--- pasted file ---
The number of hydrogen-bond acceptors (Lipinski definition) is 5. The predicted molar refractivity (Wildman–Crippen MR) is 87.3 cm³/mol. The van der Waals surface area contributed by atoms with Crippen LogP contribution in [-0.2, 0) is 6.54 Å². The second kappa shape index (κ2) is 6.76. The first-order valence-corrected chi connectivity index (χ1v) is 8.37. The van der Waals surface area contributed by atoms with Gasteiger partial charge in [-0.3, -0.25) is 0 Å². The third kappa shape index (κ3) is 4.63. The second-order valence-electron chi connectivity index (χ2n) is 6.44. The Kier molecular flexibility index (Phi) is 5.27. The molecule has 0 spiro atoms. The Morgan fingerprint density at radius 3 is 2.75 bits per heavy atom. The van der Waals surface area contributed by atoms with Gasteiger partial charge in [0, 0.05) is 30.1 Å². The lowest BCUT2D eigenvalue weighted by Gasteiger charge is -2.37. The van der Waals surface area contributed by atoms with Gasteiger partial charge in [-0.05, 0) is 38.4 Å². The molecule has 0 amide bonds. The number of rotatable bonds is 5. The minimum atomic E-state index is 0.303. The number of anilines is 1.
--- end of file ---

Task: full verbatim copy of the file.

The number of hydrogen-bond acceptors (Lipinski definition) is 5. The predicted molar refractivity (Wildman–Crippen MR) is 87.3 cm³/mol. The van der Waals surface area contributed by atoms with Crippen LogP contribution in [-0.2, 0) is 6.54 Å². The second kappa shape index (κ2) is 6.76. The first-order valence-corrected chi connectivity index (χ1v) is 8.37. The van der Waals surface area contributed by atoms with Gasteiger partial charge in [-0.3, -0.25) is 0 Å². The third kappa shape index (κ3) is 4.63. The second-order valence-electron chi connectivity index (χ2n) is 6.44. The Kier molecular flexibility index (Phi) is 5.27. The molecule has 0 spiro atoms. The Morgan fingerprint density at radius 3 is 2.75 bits per heavy atom. The van der Waals surface area contributed by atoms with Gasteiger partial charge in [0, 0.05) is 30.1 Å². The lowest BCUT2D eigenvalue weighted by Gasteiger charge is -2.37. The van der Waals surface area contributed by atoms with Gasteiger partial charge in [-0.05, 0) is 38.4 Å². The molecule has 0 amide bonds. The number of rotatable bonds is 5. The minimum atomic E-state index is 0.303. The number of anilines is 1.